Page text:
Estimation of class proportions is one of the most fundamental tasks in machine learning yet this research problem is surprisingly open in many applications. In this presentation I will discuss supervised, semi-supervised and unsupervised approaches to these estimation problems, with a particular focus on semi-supervised techniques in which only positive and unlabeled data are available. There, we are interested in non-parametric techniques for class prior estimation. We recently formulated this problem as an estimation of mixing proportions in two-component mixture models. We then showed that estimation of mixing proportions is generally ill-defined and proposed a canonical form to obtain identifiability while maintaining flexibility to model any distribution. We used insights from this theory to elucidate the optimization surface of the class priors and proposed an algorithm for estimating them. The efficacy of the approach was evaluated on univariate and multivariate data. At the end, I hope to show some fun results obtained on estimation problems in bioinformatics where we do not know the truth. This is a joint work with Shantanu Jain, Martha White, and Michael Trosset.

Mixing Proportion in Two Component Mixtures: Identifiability and Estimation
Shantanu Jain, School of Informatics and Computing
Wednesday October 21, 4:00pm
107 Informatics West

We develop parametric and nonparametric algorithms to estimate the mixing proportion of a two component mixture given a sample from the
mixture and a sample from one of the components. This problem occurs in many domains, and has implications towards binary classification in the positive and unlabeled data setting. In the parametric setting, the components are assumed to have a skew normal distribution. In general, the problem is ill-defined, in the sense that the mixing proportion is not identifiable. We develop conditions that lead to identifiability. To handle multi-dimensional data, we give a transform that reduces the data to one-dimension and preserves the mixing proportion as well.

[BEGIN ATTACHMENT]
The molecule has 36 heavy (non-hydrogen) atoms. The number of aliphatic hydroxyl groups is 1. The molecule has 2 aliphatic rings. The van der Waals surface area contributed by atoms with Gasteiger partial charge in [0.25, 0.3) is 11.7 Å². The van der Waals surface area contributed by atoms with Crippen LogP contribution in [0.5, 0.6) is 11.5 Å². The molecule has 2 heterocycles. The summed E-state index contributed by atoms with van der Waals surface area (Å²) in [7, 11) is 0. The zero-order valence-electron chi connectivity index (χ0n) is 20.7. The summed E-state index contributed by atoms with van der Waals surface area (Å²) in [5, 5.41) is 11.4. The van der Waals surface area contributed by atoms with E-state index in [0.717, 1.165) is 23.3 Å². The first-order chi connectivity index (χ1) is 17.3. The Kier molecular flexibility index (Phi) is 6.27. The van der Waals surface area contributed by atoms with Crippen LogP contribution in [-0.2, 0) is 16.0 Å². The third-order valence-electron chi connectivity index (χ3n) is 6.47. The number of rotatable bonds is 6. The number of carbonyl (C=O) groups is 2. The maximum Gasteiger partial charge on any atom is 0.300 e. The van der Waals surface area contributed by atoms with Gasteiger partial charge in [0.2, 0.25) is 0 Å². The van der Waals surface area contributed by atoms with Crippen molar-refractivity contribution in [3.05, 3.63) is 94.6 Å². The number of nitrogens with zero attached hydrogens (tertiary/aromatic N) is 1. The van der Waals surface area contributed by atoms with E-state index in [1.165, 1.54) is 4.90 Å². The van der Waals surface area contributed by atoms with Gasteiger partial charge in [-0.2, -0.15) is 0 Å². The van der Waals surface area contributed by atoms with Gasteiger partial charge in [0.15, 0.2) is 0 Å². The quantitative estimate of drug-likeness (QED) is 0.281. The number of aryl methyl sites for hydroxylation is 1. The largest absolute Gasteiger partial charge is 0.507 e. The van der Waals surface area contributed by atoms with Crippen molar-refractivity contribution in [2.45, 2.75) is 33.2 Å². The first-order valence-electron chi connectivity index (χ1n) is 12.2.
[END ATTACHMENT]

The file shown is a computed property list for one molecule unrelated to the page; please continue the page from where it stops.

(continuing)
On the Nyström and Column-Sampling Methods for the Approximate Principal Components Analysis of Large Data Sets
Prof. Daniel McDonald, Department of Statistics
Wednesday October 28, 4:00pm
107 Informatics West

Principal components analysis (PCA) is a classical dimension reduction method that involves the projection of the data onto the subspace spanned by the leading eigenvectors of the covariance matrix. This projection can be used either for exploratory purposes or as an input for further analysis, e.g. regression. If the data have billions of entries or more, the computational and storage requirements for saving and manipulating the design matrix in fast memory is prohibitive. Recently, the Nyström and column-sampling methods have appeared in the numerical linear algebra community for the randomized approximation of the singular value decomposition of large matrices. However, their utility for statistical applications remains unclear. We compare these approximations theoretically by bounding the distance between the induced subspaces and the desired, but computationally infeasible, PCA subspace. Additionally we show empirically, through simulations and a real data example, the trade-off of approximation accuracy and computational complexity.

Social robots in Japan: The current state of affairs
Prof. Seita Koike, Tokyo City University
Wednesday Nov 4, 2015, 4pm
107 Informatics West

Social robotics is one of the main areas of robotics development in Japan, particularly in the domain of personal robots for everyday use. This talk will first report on the current state of the art in Japanese robotics, including commercialized platforms like Aldebaran’s Pepper humanoid, Palro, and the seal-like robot Paro. We will then describe our lab’s work on designing a robot prototype “Mugbot” as an example of how a social robot can be developed through interaction with the community, and how the use of a robot shapes community in turn. Mugbot has been used by children in educational contexts, and has also been presented at several Maker Faires as a DIY robotics platform.
Bio: Seita Koike is a Professor of Informatics at Tokyo City University. He founded and directs the Information Design Laboratory. The lab’s research focuses on information design, social robotics, education, and human-robot interaction. After working for many years with NEC’s personal robot Papero, Dr. Koike developed his own prototype social robot, Mugbot, which won four Blue Ribbon Maker Faire awards in 2012. Dr. Koike got his PhD in Industrial Design from Chiba University in 1986.

Applying Computer Vision Techniques to Public Web Images for Environmental Monitoring
Roman Fedorov, Politecnico di Milano
Wednesday, November 11, 4:00pm
Informatics West 107